Background Critically ill patients including trauma patients are at high risk of urinary tract infection (UTI). The composition of urine in trauma patients may be modified due to inflammation, systemic stress, rhabdomyolysis, life support treatment and/or urinary catheter insertion. Methods Prospective, single-centre, observational study conducted in patients with severe trauma and without a history of UTIs or recent antibiotic treatment. The 24-hour urine samples were collected on the first and the fifth days and the growth of Escherichia coli in urine from patients and healthy volunteers was compared. Biochemical and hormonal modifications in urine that could potentially influence bacterial growth were explored. Results Growth of E. coli in urine from trauma patients was significantly higher on days 1 and 5 than in urine of healthy volunteers. Several significant modifications of urine composition could explain these findings. On days 1 and 5, trauma patients had an increase in glycosuria, in urine iron concentration, and in the concentrations of several amino acids compared to healthy volunteers. On day 1, the urinary osmotic pressure was significantly lower than for healthy volunteers. Conclusion We showed that urine of trauma patients facilitated growth of E. coli when compared to urine from healthy volunteers. This effect was present in the first 24 hours and until at least the fifth day after trauma. This phenomenon may be involved in the pathophysiology of UTIs in trauma patients. Further studies are required to define the exact causes of such modifications.



Production of slow-released nitrogen fertilizer from urine.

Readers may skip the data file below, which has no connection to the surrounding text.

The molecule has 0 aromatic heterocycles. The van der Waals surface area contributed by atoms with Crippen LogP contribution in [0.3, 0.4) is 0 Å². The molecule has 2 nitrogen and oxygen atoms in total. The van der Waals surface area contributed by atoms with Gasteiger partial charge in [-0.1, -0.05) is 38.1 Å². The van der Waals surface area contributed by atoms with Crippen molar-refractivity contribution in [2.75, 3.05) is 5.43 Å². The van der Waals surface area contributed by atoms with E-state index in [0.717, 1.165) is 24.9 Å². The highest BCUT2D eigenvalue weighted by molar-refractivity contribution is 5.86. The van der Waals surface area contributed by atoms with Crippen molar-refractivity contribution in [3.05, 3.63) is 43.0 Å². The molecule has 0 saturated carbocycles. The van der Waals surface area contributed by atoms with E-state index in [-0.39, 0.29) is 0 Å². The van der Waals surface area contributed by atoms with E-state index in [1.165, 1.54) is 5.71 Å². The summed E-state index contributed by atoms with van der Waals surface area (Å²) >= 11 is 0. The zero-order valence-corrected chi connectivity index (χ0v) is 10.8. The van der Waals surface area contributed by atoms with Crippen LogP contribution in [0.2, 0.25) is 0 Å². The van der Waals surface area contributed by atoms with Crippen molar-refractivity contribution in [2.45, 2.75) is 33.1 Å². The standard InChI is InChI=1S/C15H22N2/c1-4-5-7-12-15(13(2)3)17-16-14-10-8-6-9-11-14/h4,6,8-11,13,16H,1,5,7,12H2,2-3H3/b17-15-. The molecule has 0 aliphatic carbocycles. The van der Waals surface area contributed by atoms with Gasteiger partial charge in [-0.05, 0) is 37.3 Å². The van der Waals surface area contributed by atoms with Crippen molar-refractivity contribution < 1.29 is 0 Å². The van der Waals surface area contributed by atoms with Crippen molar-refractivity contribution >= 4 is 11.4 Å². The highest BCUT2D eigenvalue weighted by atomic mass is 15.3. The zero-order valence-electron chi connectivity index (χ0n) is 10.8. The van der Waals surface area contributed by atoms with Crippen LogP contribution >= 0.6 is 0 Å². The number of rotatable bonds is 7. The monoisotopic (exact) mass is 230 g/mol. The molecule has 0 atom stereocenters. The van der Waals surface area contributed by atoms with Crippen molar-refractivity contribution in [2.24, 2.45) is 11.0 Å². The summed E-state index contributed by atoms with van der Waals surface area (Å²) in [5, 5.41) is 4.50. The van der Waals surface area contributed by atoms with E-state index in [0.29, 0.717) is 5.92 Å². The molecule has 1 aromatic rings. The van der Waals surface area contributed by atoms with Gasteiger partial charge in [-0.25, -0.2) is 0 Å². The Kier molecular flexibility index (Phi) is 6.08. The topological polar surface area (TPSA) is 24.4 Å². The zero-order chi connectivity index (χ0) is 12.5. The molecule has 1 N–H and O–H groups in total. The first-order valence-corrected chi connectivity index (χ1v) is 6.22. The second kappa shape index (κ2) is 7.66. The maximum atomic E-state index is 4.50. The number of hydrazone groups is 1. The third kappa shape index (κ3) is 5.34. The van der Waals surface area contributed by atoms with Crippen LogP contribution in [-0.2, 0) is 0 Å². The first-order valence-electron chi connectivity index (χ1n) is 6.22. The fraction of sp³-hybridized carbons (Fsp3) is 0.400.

Human excreta, especially urine is rich in nitrogen that can be utilized for agricultural purposes, while the slow-release fertilizer allows effective utilization of nutrients in agricultural production. The direct formation of slow-release fertilizer--methylene urea--from urine was being proposed in this study. The experiments were tried to prove formation of methylene urea from human urine, and to investigate the effect of pH and salt concentration on the reaction rate. The synthetic urine and real urine were used for the urea source of the reaction. As a result, the precipitates were prepared from synthetic urine, while the small molecule fractions generated then they grew into precipitate. The nuclear magnetic resonance, infrared spectroscopy, element analyses showed the precipitates in synthetic urine were the same compound found in the urea solution, which was methylene urea. The reaction rate was high at low pH value. The reaction rate in the buffer solution was lower than the synthetic urine at the same pH, because some salts may work as a catalyst. The urea concentration reduction rate in real urine showed the same trend with synthetic urine at the same pH, while the precipitation was quite similar to methylene urea. PMID:24527645

Ito, Ryusei; Takahashi, Eri; Funamizu, Naoyuki



Effects of soil type and genotype on lead concentration in rootstalk vegetables and the selection of cultivars for food safety.